- Pakistan calls for greater attention to promotion of sustained economic growth in COVID-19 and conflict-hit countries.
- Says role of information and broadcasting committee crucial for wider global assistance.
- Suggests messages for global peace and stability should be conveyed in a clear and effective manner.
NEW YORK, UNITED NATIONS: Pakistan, speaking on behalf of the Group of 77 — a coalition of 134 developing countries and China — has called on the United Nations Department of Global Communications (DGC) to fight the proliferating “fake news” and disinformation on social media platforms, and pay greater attention to the promotion of sustained economic growth and sustainable development in the coronavirus and conflict-hit countries.
“The United Nations remains the indispensable foundation of a peaceful and just world — its messages must be heard in a clear and effective manner,” Pakistan’s Permanent Representative to the UN, Ambassador Munir Akram told the Committee on Information, a subsidiary body of the UN General Assembly, on Tuesday.
Describing the Committee as vital in that regard, he said that following the challenges of the last two years, many countries now face the serious threats of food, energy and supply chain disruption.
Pakistan is the current chairman of G-77 and China, which now has 134 members and is the United Nations’ biggest intergovernmental group of emerging countries.
In his remarks, Ambassador Akram said the world at large faces severe stress due to proliferating conflicts, a new arms race, rising xenophobia and hate speech, violence and disinformation. He noted that against that backdrop, the Department has worked relatively well.
The Pakistani envoy emphasised that the growing trend of “fake news” and disinformation on online platforms demands that the Department intensify its support for efforts across the United Nations system to fight disinformation while disseminating factual, clear, accessible, multilingual and science-based information. It must also pay greater attention to the promotion of sustained economic growth and sustainable development, in accordance with relevant resolutions and commitments, he said.
The Group of 77 is deeply concerned about digital disparities emerging as a new form of inequality between and among States, he said. “The international community, led by the United Nations, should take the necessary steps in rectifying the imbalances.”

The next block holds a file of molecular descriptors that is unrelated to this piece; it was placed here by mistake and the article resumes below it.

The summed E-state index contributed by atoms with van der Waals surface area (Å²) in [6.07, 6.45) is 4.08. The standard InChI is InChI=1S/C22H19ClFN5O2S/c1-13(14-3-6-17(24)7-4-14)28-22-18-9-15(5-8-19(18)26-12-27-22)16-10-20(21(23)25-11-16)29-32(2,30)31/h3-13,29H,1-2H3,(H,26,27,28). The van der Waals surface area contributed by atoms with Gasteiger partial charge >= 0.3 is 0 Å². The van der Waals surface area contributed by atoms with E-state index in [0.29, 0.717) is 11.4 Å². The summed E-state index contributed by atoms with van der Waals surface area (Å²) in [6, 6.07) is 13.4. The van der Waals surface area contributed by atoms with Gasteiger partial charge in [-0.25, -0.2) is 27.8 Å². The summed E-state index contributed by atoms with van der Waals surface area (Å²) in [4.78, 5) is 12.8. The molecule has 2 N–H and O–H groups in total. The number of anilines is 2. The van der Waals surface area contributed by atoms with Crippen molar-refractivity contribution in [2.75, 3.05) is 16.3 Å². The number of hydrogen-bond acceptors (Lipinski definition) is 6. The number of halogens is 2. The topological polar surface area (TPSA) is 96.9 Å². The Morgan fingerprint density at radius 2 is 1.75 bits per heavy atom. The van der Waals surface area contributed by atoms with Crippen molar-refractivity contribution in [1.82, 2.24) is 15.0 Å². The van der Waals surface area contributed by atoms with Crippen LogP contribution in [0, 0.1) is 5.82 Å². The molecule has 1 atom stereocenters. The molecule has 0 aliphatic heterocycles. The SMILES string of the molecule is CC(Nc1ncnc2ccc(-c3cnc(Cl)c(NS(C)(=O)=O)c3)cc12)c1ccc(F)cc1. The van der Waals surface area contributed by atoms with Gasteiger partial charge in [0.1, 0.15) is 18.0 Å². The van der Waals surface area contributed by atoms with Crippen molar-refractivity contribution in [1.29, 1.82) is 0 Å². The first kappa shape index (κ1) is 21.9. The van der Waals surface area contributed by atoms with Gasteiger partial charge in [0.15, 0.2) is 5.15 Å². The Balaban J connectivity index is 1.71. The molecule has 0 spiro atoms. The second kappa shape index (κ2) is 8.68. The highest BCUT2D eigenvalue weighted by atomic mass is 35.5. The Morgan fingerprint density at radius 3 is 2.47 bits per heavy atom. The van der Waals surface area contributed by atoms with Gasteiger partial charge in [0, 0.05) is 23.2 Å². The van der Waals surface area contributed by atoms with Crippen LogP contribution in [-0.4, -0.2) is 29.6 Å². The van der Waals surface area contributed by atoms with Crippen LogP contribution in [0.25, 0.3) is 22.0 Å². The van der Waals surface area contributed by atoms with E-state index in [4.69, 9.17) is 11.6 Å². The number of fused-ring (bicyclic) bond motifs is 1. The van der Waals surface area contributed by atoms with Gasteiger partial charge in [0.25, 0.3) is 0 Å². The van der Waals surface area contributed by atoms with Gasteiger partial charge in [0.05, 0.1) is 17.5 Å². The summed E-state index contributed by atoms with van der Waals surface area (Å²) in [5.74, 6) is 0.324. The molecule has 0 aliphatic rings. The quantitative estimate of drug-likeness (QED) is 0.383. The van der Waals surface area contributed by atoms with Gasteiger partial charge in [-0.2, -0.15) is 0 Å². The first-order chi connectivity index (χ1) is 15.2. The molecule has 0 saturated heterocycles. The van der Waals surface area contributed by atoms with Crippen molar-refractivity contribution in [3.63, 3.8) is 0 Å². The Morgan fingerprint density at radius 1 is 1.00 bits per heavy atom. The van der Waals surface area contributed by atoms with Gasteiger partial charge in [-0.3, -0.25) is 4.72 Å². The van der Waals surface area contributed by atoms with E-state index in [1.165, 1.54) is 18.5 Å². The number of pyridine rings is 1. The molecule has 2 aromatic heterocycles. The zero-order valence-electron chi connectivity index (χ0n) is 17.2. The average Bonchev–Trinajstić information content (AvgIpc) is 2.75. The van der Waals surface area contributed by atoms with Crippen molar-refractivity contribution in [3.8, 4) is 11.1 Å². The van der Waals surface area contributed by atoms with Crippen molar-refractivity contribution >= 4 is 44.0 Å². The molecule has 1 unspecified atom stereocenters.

Ambassador Akram called for efforts to leverage digital technologies to enable socio-economic development and facilitate more effective and efficient governance as well as delivery of public services, saying the Department remains well-positioned to bridge the gap between the developed and developing countries in the crucial field of public information and communications.
He went on to underline that multilingualism and cultural diversity are cardinal values of multilateralism, enshrined in the UN Charter.
In that regard, the Pakistani envoy encouraged the Department to mobilise adequate resources to promote multilingualism and maximise its outreach at the grassroots level, including by exploring innovative financing options and voluntary contributions.
While welcoming the Department’s promotional campaigns and the work of United Nations information centres, he urged it to further strengthen partnerships with new and traditional media around the world.
Opening the debate, Melissa Fleming, UN under-secretary-general for global information, said that her department was spearheading robust efforts to stem the tide of disinformation, counter-attacks on human rights and tell the human stories on the front lines of conflict.
Fleming said that, since her last briefing to the Committee in 2021, inequalities have widened across the globe, the climate crisis is worse and war is now raging in Ukraine. That conflict is sending shock waves around the world, driving food, energy and commodity prices to historic highs, while fueling hunger and possibly unrest, she added.
Meanwhile, the coronavirus pandemic is still not over — particularly for the one-third of the world’s population that has not received a single dose of the vaccine — she emphasised, while warning that the mis-disinformation that proliferated during the pandemic is still rising in social media news feeds, threatening truth and posing an existential risk to humanity.
Stressing the serious repercussions of all those interlinked crises, Fleming said the principles underpinning the Charter of the United Nations are “under the greatest strain” since the Organization’s founding.
Against that backdrop, the Department is advocating for multilateralism and driving a communications response that is strategic, coordinated, audience-based and impact-focused.
Spotlighting some of those initiatives, Fleming said the Department aligns United Nations communications through “cells” to speak in one voice, and with agility, on issues ranging from the climate crisis to Russia’s invasion of Ukraine. Since the start of that conflict, the Department has worked around the clock from New York, Ukraine and across the region, she added.